Chipotle Mexican Grill also gets a time-out to sit in the corner for its social media hi-jinks.
It turns out that a supposed hacking of Chipotle’s Twitter account in mid-July was nothing more than a ploy to grab attention and gain more Twitter followers.
For those who haven’t heard, Chipotle’s Twitter stream appeared to have been hacked as a series of bizarre and nonsensical tweets were posted over the span of several hours – until the company claimed to have solved the problem.
As it turned out … the whole thing was completely manufactured – all of those crazy tweets published by the company itself.
A few days later, a Chipotle spokesperson came clean, admitting that the whole episode was actually a carefully orchestrated effort to gain more Twitter followers, in concert with the company’s 20th anniversary.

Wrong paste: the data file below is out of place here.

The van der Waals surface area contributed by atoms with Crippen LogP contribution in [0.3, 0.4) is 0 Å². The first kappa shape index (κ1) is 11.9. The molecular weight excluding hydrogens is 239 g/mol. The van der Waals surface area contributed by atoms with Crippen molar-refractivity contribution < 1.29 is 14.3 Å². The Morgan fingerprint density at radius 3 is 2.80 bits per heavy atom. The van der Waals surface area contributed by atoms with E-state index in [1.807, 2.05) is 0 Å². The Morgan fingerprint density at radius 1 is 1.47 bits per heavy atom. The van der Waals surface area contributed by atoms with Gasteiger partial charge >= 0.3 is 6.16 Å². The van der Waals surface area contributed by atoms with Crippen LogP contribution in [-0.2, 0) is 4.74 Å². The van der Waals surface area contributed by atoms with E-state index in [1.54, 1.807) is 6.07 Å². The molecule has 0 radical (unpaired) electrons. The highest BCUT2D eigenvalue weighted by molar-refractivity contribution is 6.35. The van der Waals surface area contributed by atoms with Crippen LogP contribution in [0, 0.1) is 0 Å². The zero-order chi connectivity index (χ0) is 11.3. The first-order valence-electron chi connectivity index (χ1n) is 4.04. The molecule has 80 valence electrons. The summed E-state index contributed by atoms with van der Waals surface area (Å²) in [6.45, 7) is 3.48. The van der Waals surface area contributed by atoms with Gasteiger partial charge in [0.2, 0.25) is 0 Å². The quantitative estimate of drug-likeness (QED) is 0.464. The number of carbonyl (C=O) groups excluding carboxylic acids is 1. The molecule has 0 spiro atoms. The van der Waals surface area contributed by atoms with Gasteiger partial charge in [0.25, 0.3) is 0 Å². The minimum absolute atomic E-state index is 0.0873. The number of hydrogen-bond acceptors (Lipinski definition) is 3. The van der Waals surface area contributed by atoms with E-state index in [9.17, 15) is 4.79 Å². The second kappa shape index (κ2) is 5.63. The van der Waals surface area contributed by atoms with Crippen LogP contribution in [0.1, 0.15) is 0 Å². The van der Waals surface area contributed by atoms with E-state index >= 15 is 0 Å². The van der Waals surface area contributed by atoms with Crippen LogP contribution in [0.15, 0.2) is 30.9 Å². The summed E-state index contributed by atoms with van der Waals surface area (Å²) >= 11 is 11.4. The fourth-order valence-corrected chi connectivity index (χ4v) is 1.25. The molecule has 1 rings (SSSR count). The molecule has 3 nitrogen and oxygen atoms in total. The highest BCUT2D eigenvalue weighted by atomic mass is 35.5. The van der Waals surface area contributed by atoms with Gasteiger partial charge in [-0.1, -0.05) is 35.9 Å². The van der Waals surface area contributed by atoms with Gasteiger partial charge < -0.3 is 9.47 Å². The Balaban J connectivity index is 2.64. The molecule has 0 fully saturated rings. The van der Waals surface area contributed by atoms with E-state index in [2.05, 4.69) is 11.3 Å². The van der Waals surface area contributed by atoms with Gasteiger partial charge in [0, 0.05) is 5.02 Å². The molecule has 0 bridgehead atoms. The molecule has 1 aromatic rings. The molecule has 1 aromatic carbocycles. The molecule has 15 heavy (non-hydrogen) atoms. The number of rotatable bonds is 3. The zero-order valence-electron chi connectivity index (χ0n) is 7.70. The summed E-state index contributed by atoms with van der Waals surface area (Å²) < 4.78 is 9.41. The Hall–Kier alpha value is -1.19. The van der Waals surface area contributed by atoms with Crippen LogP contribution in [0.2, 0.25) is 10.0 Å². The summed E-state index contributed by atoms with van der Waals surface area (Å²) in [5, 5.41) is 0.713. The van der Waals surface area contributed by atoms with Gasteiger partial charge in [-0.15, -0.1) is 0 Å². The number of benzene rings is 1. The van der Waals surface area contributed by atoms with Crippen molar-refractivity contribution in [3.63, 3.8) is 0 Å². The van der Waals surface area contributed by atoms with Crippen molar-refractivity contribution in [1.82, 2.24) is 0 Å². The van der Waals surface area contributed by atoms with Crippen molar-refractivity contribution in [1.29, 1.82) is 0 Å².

Did it work? Evidently yes … because Chipotle had ~4,000 more Twitter followers at the end of the campaign than it did at the beginning.
But some marketing professionals were critical of the ploy. Here are a few representative comments:
- “Chipotle is a brand about honesty and authenticity; faking a hack if off-brand.” (Rick Liebling, Y&R Creative Culturalist)
- “Most of these stunts … strike me as being pretty lazy. It’s like making your CEO do a press conference drunk and then apologizing for it once he sobers up.” (Ian Schafer, Deep Focus CEO)
- “Chipotle’s pico de gallo was more ‘weak sauce’ than ‘muy caliente.’” (Saya Weissman, Digiday Editor)
On second thought, perhaps it’s not such a good idea to “mess with the market” when upside is a few additional social media contacts (that probably won’t stick around), and the downside is brand irritation or even humiliation.
After all, Chipotle’s net gain in Twitter followers represented an uptick of just 1.7%.
That seems a bit paltry considering the potential blowback and reputation risk.